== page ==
Got back to the house took a quick shower and then immediately went golfing.  Then immediately went to Common Man Ashland and ate food and drank beer on the patio.  Unfortunately today my wrist doesn't work so I'm reduced to blogging and not much else in hopes of getting back on terms quickly.  I'm hoping that eventually my body will realize that ain't nothing gonna break-a my stride, nobody's gonna slow me down, OH NO. I've got to keep on moving.

Tuesday, July 16, 2013

A2Z Components 68mm Post Adapter

Ok. So now I will finally shed some light on the utter ridiculousness that has become of my partybike build.  This started off as a pretty ridiculous idea and then due to a slight oversight on my part it went to ludicrous speed.

I was already required to do some weird adapting in order to get disc brakes mounted in the rear.  I found a pretty sweet period correct Manitou fork in great shape, titanium springs etc. on eBay and was able to snag it.  I was pretty pumped at how things were coming together and then I got the fork, installed it on the bike and then went to mount the brakes on the post mounts...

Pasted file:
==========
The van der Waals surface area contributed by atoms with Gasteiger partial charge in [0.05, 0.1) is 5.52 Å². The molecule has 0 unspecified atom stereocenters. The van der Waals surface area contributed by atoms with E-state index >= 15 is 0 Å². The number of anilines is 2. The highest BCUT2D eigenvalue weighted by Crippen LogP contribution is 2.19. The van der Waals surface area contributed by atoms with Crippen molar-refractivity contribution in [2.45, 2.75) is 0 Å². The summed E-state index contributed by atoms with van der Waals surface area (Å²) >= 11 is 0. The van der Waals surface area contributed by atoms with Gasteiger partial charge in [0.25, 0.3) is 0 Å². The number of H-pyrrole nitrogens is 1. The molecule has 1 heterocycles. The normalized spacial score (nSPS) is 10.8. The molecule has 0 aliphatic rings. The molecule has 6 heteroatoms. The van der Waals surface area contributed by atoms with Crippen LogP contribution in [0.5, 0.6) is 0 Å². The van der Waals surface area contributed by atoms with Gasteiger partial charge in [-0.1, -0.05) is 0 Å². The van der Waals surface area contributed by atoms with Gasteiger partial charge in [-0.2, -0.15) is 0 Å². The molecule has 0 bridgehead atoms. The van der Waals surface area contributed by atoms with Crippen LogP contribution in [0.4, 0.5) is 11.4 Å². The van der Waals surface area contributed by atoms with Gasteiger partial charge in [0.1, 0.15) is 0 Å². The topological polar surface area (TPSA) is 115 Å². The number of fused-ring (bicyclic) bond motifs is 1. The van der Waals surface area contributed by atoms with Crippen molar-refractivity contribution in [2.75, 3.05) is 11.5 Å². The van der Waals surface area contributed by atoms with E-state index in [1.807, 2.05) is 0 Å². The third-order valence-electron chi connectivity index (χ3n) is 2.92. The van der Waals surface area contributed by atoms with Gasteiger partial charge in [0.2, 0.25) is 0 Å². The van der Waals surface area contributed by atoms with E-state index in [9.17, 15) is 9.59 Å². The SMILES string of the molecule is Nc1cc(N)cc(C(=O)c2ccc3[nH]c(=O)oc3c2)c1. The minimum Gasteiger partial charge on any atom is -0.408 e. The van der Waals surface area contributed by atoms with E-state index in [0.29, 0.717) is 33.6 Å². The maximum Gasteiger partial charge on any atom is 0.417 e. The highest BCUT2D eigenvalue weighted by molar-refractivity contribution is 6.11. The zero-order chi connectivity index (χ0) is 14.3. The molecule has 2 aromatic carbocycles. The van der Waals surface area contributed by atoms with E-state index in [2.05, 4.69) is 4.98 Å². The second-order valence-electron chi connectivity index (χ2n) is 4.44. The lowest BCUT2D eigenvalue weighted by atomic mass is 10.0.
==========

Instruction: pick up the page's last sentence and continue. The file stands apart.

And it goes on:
Disc brake standards have bounced around a bit, and suffered from some experimentation.  Especially back in the late 90's early 00's.  I knew there was some weirdness back then but I had forgotten about Manitou's random decision to make 68mm post mounts for a few years instead of the now standard 74mm that all brake calipers are machined to.  Go to mount the brake...6mm off. #sadtrombone


After a bit of internet'ing I found an adapter to get from the asinine 68mm to 51mm IS and go figure it was machine by the same folks who made the rear adapter I was using.  Long story short they were actually out of stock so the folks I ordered it from apparently had the same adapter made by A2Z components and shipped that one instead.

I was on my own with this adapter, no real instructions or description about its intended setup and things got a bit crazy pretty fast.  I don't have any calipers that mount directly to 51mm IS so I had to bolt an adapter to the adapter.  I'm not sure this is necessarily intended to be used this way.  If it was it would have been nice for them to machine in a bit more clearance in a few spots because stuff got REAL tight.  So tight that I had to get really weird.  Dremel tool weird.

We don't need no stinking clearance!